Forced Blood Draw

It is a police officer’s responsibility to properly investigate the circumstances surrounding an individual suspected of drunk driving. He or she must gather sufficient evidence in the proper and legal manner in order for it to be presented it to the court where an individual’s guilt or innocence will be decided. If there is not sufficient proof or if a person’s rights were infringed upon when collecting the evidence, an individual should not be found guilty of operating under the influence.

The Importance of the Massachusetts Chemical Test

Proof that an individual committed the crime of OUI in Massachusetts requires the Commonwealth to prove three elements. Each element must be proven beyond a reasonable doubt in order to obtain a conviction for the crime. The elements of OUI include:

  1. That the defendant, or accused, was operating a motor vehicle;
  2. On a public way;
  3. And that the defendant driver was under the influence of alcohol or drugs

Typically, the first two elements of the crime of OUI are not difficult to prove. Many cases will hinge on the third element — that the defendant driver was intoxicated. There are several ways the prosecution can attempt to prove this element:

  • The manner in which you were driving. The prosecutor can present evidence of swerving, speeding, or otherwise erratic driving behavior.
  • The initial interview and other observations throughout the investigation. The prosecutor can present evidence (video or other evidence) of slurred speech, the smell of alcohol, or bloodshot eyes. Possibly a defendant may have even admitted to drinking and driving when speaking with the officer.
  • Results of field sobriety tests. If you were asked to exit your vehicle and undergo roadside exercises, evidence of test “failure” can be presented as well.

All of these observations can point to an individual’s guilt of OUI, however, there is another, arguably more reliable, piece of evidence that an officer will try to obtain for the prosecutor:

  • Chemical test results. A chemical test is either a blood, urine, or breath test that will provide reliable evidence of intoxication in the form of a reading of blood alcohol content (BAC).

If an individual has a BAC reading of .08% or higher, he or she is presumed to be intoxicated under the law. The Commonwealth need not present further evidence of intoxication, the third element of the crime, making the chemical test an important piece of evidence for the prosecution.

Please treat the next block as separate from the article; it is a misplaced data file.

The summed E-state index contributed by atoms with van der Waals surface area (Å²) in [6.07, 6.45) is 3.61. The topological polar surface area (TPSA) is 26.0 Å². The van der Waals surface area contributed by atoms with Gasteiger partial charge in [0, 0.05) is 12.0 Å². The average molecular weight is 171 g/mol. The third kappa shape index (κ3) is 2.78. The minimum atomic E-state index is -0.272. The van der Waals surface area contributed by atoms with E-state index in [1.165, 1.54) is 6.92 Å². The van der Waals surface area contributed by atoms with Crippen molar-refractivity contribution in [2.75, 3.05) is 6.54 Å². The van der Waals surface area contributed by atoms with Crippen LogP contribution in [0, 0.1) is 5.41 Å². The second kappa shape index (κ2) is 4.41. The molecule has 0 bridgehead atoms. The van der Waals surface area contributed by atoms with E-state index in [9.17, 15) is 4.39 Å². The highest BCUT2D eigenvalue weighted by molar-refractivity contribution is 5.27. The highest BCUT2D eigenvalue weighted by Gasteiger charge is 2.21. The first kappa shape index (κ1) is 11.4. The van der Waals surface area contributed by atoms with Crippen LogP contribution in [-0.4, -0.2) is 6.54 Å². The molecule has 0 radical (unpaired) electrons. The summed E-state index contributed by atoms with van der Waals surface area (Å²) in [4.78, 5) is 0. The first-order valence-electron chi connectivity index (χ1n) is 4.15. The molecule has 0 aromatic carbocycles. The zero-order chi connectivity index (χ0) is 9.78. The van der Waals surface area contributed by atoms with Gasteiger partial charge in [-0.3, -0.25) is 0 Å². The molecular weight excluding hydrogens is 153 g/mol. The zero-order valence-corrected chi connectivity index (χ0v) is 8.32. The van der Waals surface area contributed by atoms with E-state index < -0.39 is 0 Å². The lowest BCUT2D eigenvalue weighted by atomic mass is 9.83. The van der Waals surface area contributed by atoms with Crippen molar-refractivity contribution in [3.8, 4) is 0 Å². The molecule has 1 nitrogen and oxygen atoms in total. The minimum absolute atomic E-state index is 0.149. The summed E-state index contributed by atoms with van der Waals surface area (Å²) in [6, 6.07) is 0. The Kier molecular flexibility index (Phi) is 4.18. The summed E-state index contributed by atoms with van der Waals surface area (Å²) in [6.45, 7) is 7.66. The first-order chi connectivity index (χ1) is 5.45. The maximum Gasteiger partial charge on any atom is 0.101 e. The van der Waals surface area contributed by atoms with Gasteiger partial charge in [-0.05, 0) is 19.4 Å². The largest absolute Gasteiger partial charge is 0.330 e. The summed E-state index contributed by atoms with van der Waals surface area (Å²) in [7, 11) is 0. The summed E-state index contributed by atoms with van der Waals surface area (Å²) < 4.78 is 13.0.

You Must First Consent to the Blood Test Before a Blood Draw

Under Massachusetts law, an individual under suspicion of OUI must consent to have his or her blood drawn. This is so despite the implied consent law in the state. The implied consent law provides that by virtue of the fact that you have a Massachusetts driver’s license, you impliedly consent to a chemical test when suspected of OUI, including a blood test. Again, you still must consent to the blood test and cannot be forced into a blood draw. The test must be administered fairly and implied consent and the testing must be properly explained to you.

If the proper process is not followed for the blood draw or if it was determined to be forced, or coerced, without your consent, the evidence/ results may be suppressed by the court and determined inadmissible as evidence against you.

Subpoenaing BAC Results from Medical Records

Under Massachusetts law, if you are taken to the hospital for an accident with injuries, the hospital can draw your blood for medical purposes. If the prosecution issues a subpoena for your blood results, they may be able to legally obtain your BAC at the time of the incident. The hospital must draw your blood for a legitimate medical reason (and not to further the investigation), but it’s important to note that hospitals draw blood from most patients.

Call an Experienced Massachusetts OUI Attorney

If you have questions about your Massachusetts OUI blood test or other chemical test, call an experienced Massachusetts OUI attorney. An attorney can assist you through the criminal process and help determine if the blood draw or other chemical test was done properly and in accordance with your legal rights.